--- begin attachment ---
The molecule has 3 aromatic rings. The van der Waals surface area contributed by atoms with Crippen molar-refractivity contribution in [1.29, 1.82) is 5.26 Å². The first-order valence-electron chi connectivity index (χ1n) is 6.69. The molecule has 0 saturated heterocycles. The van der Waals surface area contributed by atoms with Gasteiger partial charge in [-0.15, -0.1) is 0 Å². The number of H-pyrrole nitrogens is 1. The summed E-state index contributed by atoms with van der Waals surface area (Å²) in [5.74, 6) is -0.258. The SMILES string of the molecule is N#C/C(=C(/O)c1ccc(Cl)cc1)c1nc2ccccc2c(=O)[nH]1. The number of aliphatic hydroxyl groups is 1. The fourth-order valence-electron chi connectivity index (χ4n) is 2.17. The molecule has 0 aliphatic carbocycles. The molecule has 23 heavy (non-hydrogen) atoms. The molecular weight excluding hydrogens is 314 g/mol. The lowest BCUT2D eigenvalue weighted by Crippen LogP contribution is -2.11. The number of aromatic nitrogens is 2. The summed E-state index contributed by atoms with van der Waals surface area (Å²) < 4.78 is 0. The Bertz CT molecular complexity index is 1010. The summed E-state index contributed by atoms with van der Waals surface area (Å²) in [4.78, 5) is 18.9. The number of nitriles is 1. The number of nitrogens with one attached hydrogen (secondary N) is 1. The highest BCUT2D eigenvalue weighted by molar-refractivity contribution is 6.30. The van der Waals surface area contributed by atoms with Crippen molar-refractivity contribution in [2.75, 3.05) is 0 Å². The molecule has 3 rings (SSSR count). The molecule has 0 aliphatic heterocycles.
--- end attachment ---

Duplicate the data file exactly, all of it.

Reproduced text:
The molecule has 3 aromatic rings. The van der Waals surface area contributed by atoms with Crippen molar-refractivity contribution in [1.29, 1.82) is 5.26 Å². The first-order valence-electron chi connectivity index (χ1n) is 6.69. The molecule has 0 saturated heterocycles. The van der Waals surface area contributed by atoms with Gasteiger partial charge in [-0.15, -0.1) is 0 Å². The number of H-pyrrole nitrogens is 1. The summed E-state index contributed by atoms with van der Waals surface area (Å²) in [5.74, 6) is -0.258. The SMILES string of the molecule is N#C/C(=C(/O)c1ccc(Cl)cc1)c1nc2ccccc2c(=O)[nH]1. The number of aliphatic hydroxyl groups is 1. The fourth-order valence-electron chi connectivity index (χ4n) is 2.17. The molecule has 0 aliphatic carbocycles. The molecule has 23 heavy (non-hydrogen) atoms. The molecular weight excluding hydrogens is 314 g/mol. The lowest BCUT2D eigenvalue weighted by Crippen LogP contribution is -2.11. The number of aromatic nitrogens is 2. The summed E-state index contributed by atoms with van der Waals surface area (Å²) < 4.78 is 0. The Bertz CT molecular complexity index is 1010. The summed E-state index contributed by atoms with van der Waals surface area (Å²) in [4.78, 5) is 18.9. The number of nitriles is 1. The number of nitrogens with one attached hydrogen (secondary N) is 1. The highest BCUT2D eigenvalue weighted by molar-refractivity contribution is 6.30. The van der Waals surface area contributed by atoms with Crippen molar-refractivity contribution in [2.75, 3.05) is 0 Å². The molecule has 3 rings (SSSR count). The molecule has 0 aliphatic heterocycles.